Book doesn't sell well

by Joseph Narimattom

Valley of the Mountain Goddess

Valley of the Mountain Goddess

My newly published children's book doesn't sell as well as I'd expected.

My first children's book in English, THE VALLEY OF THE MOUNTAIN GODDESS was published in Feb. last and is available for sale on But to my great disappointment, it doesn't sell as I had hoped.

The story was edited, beautifully illustrated, but no one buys.

A jungle story set in the evergreen forest, each page, each chapter is full of adventure and suspense.

Targeted to teens of the urbanized world, the book tells the exciting story of the survival of two boys of twelve in a tiny valley, deep in the wilderness.

Supposed to be the abode of the bloodthirsty goddess of the tribes, the boys come across many frightening sights, like a skeleton lying full-length on a rock and heaps of human skulls and bones in the valley.

They survive, hunting down birds and catching fish from the stream that flows through the valley.

Their imprisonment in the valley with tall cliffs all around, when they devise an ingenious method to overcome the barrier that separates them from the civilized world.

I'm sure the story is an exciting one. To overcome the possible limitations of style and grammar, I got it edited. But, the book doesn't sell!

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Does a book have what it takes to catch on?
by: Steve B. (webmaster)

Joseph, thanks for your post.

I feel uniquely situated to comment. For one thing, from the contacts I make here at the site, I know that books (especially self published books) don't sell themselves!

I know that there are stories of groundswells getting started, but it's the rare book that sells well without heavy promotion.

Even with heavy promotion, there is no such thing as a self-published book that is sure to sell. Without promotion, it's a pretty sure bet that you won't succeed.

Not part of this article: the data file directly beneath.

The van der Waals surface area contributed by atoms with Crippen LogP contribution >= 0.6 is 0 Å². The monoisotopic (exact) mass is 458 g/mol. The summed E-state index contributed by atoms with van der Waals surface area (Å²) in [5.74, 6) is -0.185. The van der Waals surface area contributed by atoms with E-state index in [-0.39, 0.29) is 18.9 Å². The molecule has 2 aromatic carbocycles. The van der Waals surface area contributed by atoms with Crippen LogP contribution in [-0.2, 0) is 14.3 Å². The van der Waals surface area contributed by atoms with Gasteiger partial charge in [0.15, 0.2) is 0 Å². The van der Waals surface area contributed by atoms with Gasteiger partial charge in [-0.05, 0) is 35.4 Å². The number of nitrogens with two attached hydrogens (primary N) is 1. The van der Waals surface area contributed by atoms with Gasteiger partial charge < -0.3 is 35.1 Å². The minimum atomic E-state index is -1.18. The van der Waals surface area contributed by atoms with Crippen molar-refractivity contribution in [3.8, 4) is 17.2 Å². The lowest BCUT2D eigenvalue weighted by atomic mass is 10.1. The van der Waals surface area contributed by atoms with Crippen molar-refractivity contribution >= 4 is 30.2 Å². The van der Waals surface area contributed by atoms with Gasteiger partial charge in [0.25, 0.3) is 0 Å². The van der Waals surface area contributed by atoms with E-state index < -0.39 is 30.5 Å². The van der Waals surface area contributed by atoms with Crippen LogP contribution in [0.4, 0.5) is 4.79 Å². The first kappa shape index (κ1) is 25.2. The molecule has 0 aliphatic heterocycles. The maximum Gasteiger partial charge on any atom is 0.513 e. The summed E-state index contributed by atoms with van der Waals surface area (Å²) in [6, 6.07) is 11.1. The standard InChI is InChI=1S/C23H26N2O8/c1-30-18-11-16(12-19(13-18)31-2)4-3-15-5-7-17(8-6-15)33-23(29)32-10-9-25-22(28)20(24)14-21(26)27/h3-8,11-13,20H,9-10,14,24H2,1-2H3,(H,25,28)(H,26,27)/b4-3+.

After all, a groundswell can only start if at least a few people are reading your book and can't help promoting your brilliant work to others!

I know too from my past as a screenwriter that "editing" doesn't mean "make marketable." Many times I was hired to rework scripts written by others. When I was hired to do what Hollywood calls a "polish" - essentially the equivalent of an edit - there was no way to fix the big problems with the script, only the little ones.

That could only happen when I was given free rein to start from scratch.

An editor may improve your grammar by 99%, but he/she can't render it artful, and they can't change any big structural problems with your story.

For instance, your book may put too much focus on excitement and too little on character development. (In your description you go into great detail on the challenges, but give us no sense at all of how your two main characters might differ.)

Then again, it may be the greatest book ever written! Figure out a way to put it in the hands of a couple hundred members of your target audience and you'll find out if it has what it takes to sell of its own volition.

Social networking means any reader is a potential promoter of your book! In fact, an experiment occurs to me.

Give the book to a hundred perfect strangers in return for their "friending" you on Facebook. Wait a week, then see if they're telling their friends about your book. If so, great. If not, that'll tell you something.

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